Watch What You Say
By Mark Anderson
Freedom of speech. The U.S. Constitution guarantees all of us the right to freedom of speech. By law, certain types of speech are not allowable, however, such as speech that incites violence, that is slanderous, or that is harmful to someone’s reputation. With these and other certain restrictions, we are free in this country to express ourselves without restraint.
Having such broad liberty of expression, we might be tempted to misuse it. What constitutes “good” speech? And what is “bad” speech? How should we use our freedom of speech well?
The Bible contains many verses that address the area of speech in our lives. Here is a sample of seven of them:
Do not let any unwholesome talk come out of your mouths, but only what is helpful for building others up according to their needs, that it may benefit those who listen. (Ephesians 4:29 NIV)
Let your conversation be always full of grace, seasoned with salt, so that you may know how to answer everyone. (Colossians 4:6 NIV)
What goes into someone’s mouth does not defile them, but what comes out of their mouth, that is what defiles them. (Matthew 15:11 NIV)
A gentle answer turns away wrath, but a harsh word stirs up anger. The tongue of the wise adorns knowledge, but the mouth of the fool gushes folly. (Proverbs 15:1-2 NIV)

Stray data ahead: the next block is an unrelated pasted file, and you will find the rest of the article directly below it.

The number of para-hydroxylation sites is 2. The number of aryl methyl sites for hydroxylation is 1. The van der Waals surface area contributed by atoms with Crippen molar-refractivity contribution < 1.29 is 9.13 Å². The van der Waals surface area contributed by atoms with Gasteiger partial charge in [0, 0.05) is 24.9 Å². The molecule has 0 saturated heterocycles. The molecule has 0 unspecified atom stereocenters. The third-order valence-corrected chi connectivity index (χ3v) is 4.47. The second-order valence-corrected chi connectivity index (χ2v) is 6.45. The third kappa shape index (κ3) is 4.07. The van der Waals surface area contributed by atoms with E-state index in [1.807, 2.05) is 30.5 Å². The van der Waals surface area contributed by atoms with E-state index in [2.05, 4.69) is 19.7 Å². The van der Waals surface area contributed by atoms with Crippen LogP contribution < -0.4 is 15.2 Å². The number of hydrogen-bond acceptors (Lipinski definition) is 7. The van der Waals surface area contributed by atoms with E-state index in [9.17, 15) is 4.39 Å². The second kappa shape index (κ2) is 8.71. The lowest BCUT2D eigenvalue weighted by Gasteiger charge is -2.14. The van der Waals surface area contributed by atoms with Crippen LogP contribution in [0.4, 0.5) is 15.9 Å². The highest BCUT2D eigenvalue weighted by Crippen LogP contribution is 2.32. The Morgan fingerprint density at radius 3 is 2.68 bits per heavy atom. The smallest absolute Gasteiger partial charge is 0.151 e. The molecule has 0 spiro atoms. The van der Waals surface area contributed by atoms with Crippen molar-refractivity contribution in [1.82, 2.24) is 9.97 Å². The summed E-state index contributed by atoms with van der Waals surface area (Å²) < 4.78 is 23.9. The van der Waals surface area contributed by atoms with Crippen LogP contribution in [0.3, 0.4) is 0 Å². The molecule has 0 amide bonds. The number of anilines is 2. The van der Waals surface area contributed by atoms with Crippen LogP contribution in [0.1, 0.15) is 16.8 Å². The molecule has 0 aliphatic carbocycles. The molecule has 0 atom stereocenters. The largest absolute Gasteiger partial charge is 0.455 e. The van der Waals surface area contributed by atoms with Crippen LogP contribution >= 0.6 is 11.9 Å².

Let there be no filthiness nor foolish talk nor crude joking, which are out of place, but instead let there be thanksgiving. (Ephesians 5:4 ESV)
Set a guard, O Lord, over my mouth; keep watch over the door of my lips! (Psalm 141:3 ESV)
Gracious words are like a honeycomb, sweetness to the soul and health to the body. (Proverbs 16:24 ESV)
These are all verses that encourage believers to speak well and avoid negative or sinful talk. For me, one of the most convicting verses in Scripture that warns me of the consequences of my speech is Matthew 12:36 ESV: “I tell you, on the day of judgment people will give account for every careless word they speak.”
I have let many careless words leave my lips, and I’m sure we all say things that we wish we hadn’t. I realize the importance of repentance, and the need for God’s forgiveness. No one is perfect, and it is so easy to err in this part of my life.
Scripture also encourages believers to focus less on speaking and more on listening. “Sin is not ended by multiplying words, but the prudent hold their tongues.” (Proverbs 10:19 NIV) “Everyone should be quick to listen, slow to speak and slow to become angry.” (James 1:19 NIV)
I have the freedom to speak, but I need to listen more than I speak, and I need to watch what I say when I speak. I also need to remember that “the tongue has the power of life and death.” (Proverbs 18: 21 NIV).
Mark Anderson lives in Bluffton with his wife and one of his four children and attends LowCountry Community Church. The family recently moved from the Baltimore area, after Mark retired from a career with the federal government. He enjoys writing, walking on the beach, and spending time with new friends.